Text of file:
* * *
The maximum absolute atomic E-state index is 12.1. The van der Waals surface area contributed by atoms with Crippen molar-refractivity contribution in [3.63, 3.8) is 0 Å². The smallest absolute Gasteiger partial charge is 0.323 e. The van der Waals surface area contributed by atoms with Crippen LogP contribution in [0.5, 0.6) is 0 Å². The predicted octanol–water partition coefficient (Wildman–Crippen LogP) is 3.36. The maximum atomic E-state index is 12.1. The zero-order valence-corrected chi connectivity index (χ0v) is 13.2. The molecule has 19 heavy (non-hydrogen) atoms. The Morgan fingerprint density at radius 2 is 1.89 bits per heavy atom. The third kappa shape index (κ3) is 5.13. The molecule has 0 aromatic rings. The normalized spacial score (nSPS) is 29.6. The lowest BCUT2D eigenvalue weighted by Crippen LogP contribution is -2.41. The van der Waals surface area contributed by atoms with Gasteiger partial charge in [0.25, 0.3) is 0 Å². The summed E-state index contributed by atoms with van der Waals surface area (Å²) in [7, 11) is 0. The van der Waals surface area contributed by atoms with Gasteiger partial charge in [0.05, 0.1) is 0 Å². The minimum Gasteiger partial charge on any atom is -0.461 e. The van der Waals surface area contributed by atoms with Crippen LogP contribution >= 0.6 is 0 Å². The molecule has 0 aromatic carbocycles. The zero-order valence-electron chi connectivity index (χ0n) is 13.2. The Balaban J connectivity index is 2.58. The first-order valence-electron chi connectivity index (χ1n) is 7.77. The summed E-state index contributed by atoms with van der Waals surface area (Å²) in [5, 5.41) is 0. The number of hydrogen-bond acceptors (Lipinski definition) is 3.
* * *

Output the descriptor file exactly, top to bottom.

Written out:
The maximum absolute atomic E-state index is 12.1. The van der Waals surface area contributed by atoms with Crippen molar-refractivity contribution in [3.63, 3.8) is 0 Å². The smallest absolute Gasteiger partial charge is 0.323 e. The van der Waals surface area contributed by atoms with Crippen LogP contribution in [0.5, 0.6) is 0 Å². The predicted octanol–water partition coefficient (Wildman–Crippen LogP) is 3.36. The maximum atomic E-state index is 12.1. The zero-order valence-corrected chi connectivity index (χ0v) is 13.2. The molecule has 19 heavy (non-hydrogen) atoms. The Morgan fingerprint density at radius 2 is 1.89 bits per heavy atom. The third kappa shape index (κ3) is 5.13. The molecule has 0 aromatic rings. The normalized spacial score (nSPS) is 29.6. The lowest BCUT2D eigenvalue weighted by Crippen LogP contribution is -2.41. The van der Waals surface area contributed by atoms with Gasteiger partial charge in [0.25, 0.3) is 0 Å². The summed E-state index contributed by atoms with van der Waals surface area (Å²) in [7, 11) is 0. The van der Waals surface area contributed by atoms with Gasteiger partial charge in [0.05, 0.1) is 0 Å². The minimum Gasteiger partial charge on any atom is -0.461 e. The van der Waals surface area contributed by atoms with Crippen LogP contribution >= 0.6 is 0 Å². The molecule has 0 aromatic carbocycles. The zero-order valence-electron chi connectivity index (χ0n) is 13.2. The Balaban J connectivity index is 2.58. The first-order valence-electron chi connectivity index (χ1n) is 7.77. The summed E-state index contributed by atoms with van der Waals surface area (Å²) in [5, 5.41) is 0. The number of hydrogen-bond acceptors (Lipinski definition) is 3.